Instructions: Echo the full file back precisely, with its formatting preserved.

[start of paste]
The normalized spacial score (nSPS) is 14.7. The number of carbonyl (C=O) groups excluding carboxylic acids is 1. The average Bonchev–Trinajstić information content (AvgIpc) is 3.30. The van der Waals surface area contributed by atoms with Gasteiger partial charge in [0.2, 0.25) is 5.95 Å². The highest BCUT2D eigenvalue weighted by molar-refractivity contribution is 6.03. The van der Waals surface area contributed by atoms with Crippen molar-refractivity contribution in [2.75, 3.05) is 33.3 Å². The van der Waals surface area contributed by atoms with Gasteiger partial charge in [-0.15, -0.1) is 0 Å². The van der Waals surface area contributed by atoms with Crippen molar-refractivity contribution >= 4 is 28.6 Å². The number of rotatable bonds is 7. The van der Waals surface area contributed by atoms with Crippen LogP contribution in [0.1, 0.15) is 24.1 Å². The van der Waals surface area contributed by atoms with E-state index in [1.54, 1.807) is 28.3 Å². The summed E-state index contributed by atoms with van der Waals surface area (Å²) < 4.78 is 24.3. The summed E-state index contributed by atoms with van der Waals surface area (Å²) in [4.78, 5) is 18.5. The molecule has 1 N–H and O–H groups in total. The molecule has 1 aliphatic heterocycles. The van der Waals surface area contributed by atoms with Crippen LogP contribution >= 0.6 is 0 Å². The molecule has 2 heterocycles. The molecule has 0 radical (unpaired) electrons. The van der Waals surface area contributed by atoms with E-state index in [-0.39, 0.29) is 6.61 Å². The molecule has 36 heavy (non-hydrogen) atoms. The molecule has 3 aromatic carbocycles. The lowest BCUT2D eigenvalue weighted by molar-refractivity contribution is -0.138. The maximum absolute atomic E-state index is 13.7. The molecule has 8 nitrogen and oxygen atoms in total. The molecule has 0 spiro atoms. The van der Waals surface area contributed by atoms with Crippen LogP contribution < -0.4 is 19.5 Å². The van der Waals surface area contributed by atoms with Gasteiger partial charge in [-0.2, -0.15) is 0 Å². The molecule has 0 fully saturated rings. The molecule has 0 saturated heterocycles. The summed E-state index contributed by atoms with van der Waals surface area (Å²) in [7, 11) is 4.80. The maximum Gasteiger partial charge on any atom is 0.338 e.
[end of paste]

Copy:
The normalized spacial score (nSPS) is 14.7. The number of carbonyl (C=O) groups excluding carboxylic acids is 1. The average Bonchev–Trinajstić information content (AvgIpc) is 3.30. The van der Waals surface area contributed by atoms with Gasteiger partial charge in [0.2, 0.25) is 5.95 Å². The highest BCUT2D eigenvalue weighted by molar-refractivity contribution is 6.03. The van der Waals surface area contributed by atoms with Crippen molar-refractivity contribution in [2.75, 3.05) is 33.3 Å². The van der Waals surface area contributed by atoms with Gasteiger partial charge in [-0.15, -0.1) is 0 Å². The van der Waals surface area contributed by atoms with Crippen molar-refractivity contribution >= 4 is 28.6 Å². The number of rotatable bonds is 7. The van der Waals surface area contributed by atoms with Crippen LogP contribution in [0.1, 0.15) is 24.1 Å². The van der Waals surface area contributed by atoms with E-state index in [1.54, 1.807) is 28.3 Å². The summed E-state index contributed by atoms with van der Waals surface area (Å²) < 4.78 is 24.3. The summed E-state index contributed by atoms with van der Waals surface area (Å²) in [4.78, 5) is 18.5. The molecule has 1 N–H and O–H groups in total. The molecule has 1 aliphatic heterocycles. The van der Waals surface area contributed by atoms with Crippen LogP contribution >= 0.6 is 0 Å². The molecule has 2 heterocycles. The molecule has 0 radical (unpaired) electrons. The van der Waals surface area contributed by atoms with E-state index in [-0.39, 0.29) is 6.61 Å². The molecule has 36 heavy (non-hydrogen) atoms. The molecule has 3 aromatic carbocycles. The lowest BCUT2D eigenvalue weighted by molar-refractivity contribution is -0.138. The maximum absolute atomic E-state index is 13.7. The molecule has 8 nitrogen and oxygen atoms in total. The molecule has 0 spiro atoms. The van der Waals surface area contributed by atoms with Crippen LogP contribution < -0.4 is 19.5 Å². The van der Waals surface area contributed by atoms with Gasteiger partial charge in [-0.2, -0.15) is 0 Å². The molecule has 0 fully saturated rings. The molecule has 0 saturated heterocycles. The summed E-state index contributed by atoms with van der Waals surface area (Å²) in [7, 11) is 4.80. The maximum Gasteiger partial charge on any atom is 0.338 e.